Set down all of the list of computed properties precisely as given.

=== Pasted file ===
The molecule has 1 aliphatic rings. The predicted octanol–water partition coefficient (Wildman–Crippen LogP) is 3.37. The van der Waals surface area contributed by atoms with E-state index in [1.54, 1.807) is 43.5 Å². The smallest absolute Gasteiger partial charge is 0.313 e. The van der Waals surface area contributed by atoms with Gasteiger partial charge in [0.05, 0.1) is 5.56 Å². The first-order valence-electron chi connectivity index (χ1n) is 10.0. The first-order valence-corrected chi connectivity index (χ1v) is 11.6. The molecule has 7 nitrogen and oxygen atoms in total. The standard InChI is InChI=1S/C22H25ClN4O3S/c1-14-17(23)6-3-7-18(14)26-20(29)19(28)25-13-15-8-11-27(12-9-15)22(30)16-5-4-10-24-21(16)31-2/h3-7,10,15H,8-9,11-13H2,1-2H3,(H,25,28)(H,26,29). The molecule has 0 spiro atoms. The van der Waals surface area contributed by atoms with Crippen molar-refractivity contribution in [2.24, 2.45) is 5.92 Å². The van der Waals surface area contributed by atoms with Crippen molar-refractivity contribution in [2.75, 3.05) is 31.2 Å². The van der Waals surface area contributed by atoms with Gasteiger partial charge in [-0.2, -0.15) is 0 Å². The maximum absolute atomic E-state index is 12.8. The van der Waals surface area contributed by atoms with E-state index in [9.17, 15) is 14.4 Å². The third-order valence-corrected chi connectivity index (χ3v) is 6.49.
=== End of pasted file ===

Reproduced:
The molecule has 1 aliphatic rings. The predicted octanol–water partition coefficient (Wildman–Crippen LogP) is 3.37. The van der Waals surface area contributed by atoms with E-state index in [1.54, 1.807) is 43.5 Å². The smallest absolute Gasteiger partial charge is 0.313 e. The van der Waals surface area contributed by atoms with Gasteiger partial charge in [0.05, 0.1) is 5.56 Å². The first-order valence-electron chi connectivity index (χ1n) is 10.0. The first-order valence-corrected chi connectivity index (χ1v) is 11.6. The molecule has 7 nitrogen and oxygen atoms in total. The standard InChI is InChI=1S/C22H25ClN4O3S/c1-14-17(23)6-3-7-18(14)26-20(29)19(28)25-13-15-8-11-27(12-9-15)22(30)16-5-4-10-24-21(16)31-2/h3-7,10,15H,8-9,11-13H2,1-2H3,(H,25,28)(H,26,29). The molecule has 0 spiro atoms. The van der Waals surface area contributed by atoms with Crippen molar-refractivity contribution in [2.24, 2.45) is 5.92 Å². The van der Waals surface area contributed by atoms with Crippen molar-refractivity contribution in [2.75, 3.05) is 31.2 Å². The van der Waals surface area contributed by atoms with Gasteiger partial charge in [-0.2, -0.15) is 0 Å². The maximum absolute atomic E-state index is 12.8. The van der Waals surface area contributed by atoms with E-state index in [9.17, 15) is 14.4 Å². The third-order valence-corrected chi connectivity index (χ3v) is 6.49.